Fifthly, there are well established exceptions to the finality rule. It is unnecessary to go into them for the purposes of this case. They allow proof by independent evidence of matters which tend to affect the credibility of the witness. As the common law develops in Hong Kong, there may be possible room for relaxation of the finality rule and the list of exceptions is not closed.
PERMISSIBILITY OF CROSS-EXAMINATION
The two questions raised should be considered separately. Turning to the first question concerning the permissibility of cross-examination as to credit on the ground of veracity by reference to the acquittal in the previous case in the situation in question, the position applying the relevant general principles appears to be as follows.
To be permissible, such cross-examination must of course satisfy the test of relevance. It must be relevant to the veracity of the witness. Questions must be of such a nature that the truth of the imputation conveyed would have a material effect on the court's assessment of the witness's veracity.
Where in the situation in question, it is sought to cross-examine a witness by reference to an acquittal in a previous case, two main difficulties arise. The first difficulty is the meaning to be attributed to the verdict of acquittal. Although in the situation in question, the prosecution's case in the previous case depended essentially on the evidence of the witness in question, the court would have been bound to acquit unless it was satisfied beyond reasonable doubt on the whole of the evidence that the defendant was guilty of the offence charged. In acquitting, the court may not have found that the witness had lied. Unless in acquitting, the court had found that the witness had lied (or, which amounts to the same thing, the court had disbelieved the witness), the acquittal could not properly be regarded as relevant to the veracity of the witness in the instant case. It would not have a sufficiently material impact on the court's assessment of his veracity.
Secondly, even where the acquittal in the previous case involved a finding that the witness in question had lied, that finding may have been in circumstances of such a different kind or may be so remote in time as to render it irrelevant in the instant case. Again, such a previous finding would not have a sufficiently material impact on the court's opinion on his veracity.
In principle, in order to satisfy the test of relevance, cross-examination as to credit on the ground of veracity by reference to an acquittal in an earlier case should only be permitted where the following threshold requirements are met: It must clearly be established that:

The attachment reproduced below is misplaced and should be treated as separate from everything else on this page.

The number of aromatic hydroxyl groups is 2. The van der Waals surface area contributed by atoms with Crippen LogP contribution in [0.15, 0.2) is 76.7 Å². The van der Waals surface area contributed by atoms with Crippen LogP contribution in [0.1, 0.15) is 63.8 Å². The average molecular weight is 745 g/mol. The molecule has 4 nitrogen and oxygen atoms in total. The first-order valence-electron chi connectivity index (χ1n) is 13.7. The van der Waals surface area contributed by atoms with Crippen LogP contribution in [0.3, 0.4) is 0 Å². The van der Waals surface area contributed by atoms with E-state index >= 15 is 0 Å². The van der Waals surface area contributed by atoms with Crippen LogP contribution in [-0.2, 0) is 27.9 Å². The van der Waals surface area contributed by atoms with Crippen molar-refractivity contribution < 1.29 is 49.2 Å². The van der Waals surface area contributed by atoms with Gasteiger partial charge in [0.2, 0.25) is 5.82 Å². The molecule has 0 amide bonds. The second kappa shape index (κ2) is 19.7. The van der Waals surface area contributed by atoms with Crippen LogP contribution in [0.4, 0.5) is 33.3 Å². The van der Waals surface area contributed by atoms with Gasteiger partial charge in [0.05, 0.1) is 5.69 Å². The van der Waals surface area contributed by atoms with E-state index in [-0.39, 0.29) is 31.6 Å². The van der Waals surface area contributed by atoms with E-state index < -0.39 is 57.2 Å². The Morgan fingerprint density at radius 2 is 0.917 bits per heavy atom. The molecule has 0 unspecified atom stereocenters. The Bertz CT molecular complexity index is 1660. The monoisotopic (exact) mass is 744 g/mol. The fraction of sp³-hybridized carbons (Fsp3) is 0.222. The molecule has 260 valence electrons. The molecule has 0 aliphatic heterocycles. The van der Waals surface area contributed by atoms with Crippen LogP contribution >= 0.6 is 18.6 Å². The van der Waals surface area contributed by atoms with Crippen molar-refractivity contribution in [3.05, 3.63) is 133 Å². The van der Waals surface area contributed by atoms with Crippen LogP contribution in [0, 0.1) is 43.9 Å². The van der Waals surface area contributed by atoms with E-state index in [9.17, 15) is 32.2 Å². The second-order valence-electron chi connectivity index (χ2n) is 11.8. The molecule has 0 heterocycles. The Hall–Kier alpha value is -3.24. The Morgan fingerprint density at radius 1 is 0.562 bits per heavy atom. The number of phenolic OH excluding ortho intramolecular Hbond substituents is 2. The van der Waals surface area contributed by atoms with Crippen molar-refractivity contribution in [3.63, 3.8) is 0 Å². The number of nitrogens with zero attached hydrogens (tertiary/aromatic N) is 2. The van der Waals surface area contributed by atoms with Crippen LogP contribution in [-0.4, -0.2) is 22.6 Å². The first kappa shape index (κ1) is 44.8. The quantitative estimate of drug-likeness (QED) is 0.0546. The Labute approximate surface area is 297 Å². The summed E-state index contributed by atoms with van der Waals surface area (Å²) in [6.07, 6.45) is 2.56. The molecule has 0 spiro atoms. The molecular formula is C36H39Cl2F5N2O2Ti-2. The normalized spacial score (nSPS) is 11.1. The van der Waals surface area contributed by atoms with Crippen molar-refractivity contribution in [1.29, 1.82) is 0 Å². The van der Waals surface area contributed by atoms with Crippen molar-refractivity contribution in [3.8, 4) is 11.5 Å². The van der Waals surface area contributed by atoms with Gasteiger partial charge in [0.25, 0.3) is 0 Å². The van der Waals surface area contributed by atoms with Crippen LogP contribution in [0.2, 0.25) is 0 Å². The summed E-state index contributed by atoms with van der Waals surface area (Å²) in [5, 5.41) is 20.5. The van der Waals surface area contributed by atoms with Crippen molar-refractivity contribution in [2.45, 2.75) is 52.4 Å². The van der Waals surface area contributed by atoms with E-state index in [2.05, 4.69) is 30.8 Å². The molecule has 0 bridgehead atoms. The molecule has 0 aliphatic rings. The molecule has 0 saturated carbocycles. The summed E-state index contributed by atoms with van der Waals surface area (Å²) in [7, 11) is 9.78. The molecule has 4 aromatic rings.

The verdict of acquittal in the previous case involved a finding by the court that the witness in question had lied (or which amounts to the same thing, that the court had disbelieved the witness); and
The circumstances of the previous case are of such a kind when compared to those in the instant case and the previous finding is not so remote in time that the finding of lying in the previous case would materially affect the court's assessment of the witness's veracity in the instant case.
Unless these requirements are satisfied, cross-examination by reference to the acquittal in the previous case should not be permitted.
Whether the first threshold requirement is met depends on an examination of the verdict of acquittal in the context of the issues in the earlier case. A jury verdict would ordinarily be a non-speaking verdict, so that the respective reasons of the several jurors leading to their unanimous or majority verdict cannot be ascertained. The verdict is opaque. That being so, it would only be in very exceptional circumstances that a jury verdict would be able to meet the first requirement; for example, where the jury expresses its view that the witness in question had lied in a rider to its verdict. Similar considerations may apply to a verdict of acquittal given by a judge sitting alone where no reasons or virtually no reasons are given. But where a judge sitting alone acquits and gives reasons, those reasons should be examined in the context of the issues to decide whether a finding was made that the witness in question had lied.
As to the second threshold requirement, assuming a previous finding of lying could be established, the circumstances of the previous case must be of such a kind when compared to those in the instant case and the previous finding must not be so remote in time that the previous finding would materially affect the court's assessment of the witness's veracity. Otherwise, the previous finding would not be relevant to the cross-examination as to credit.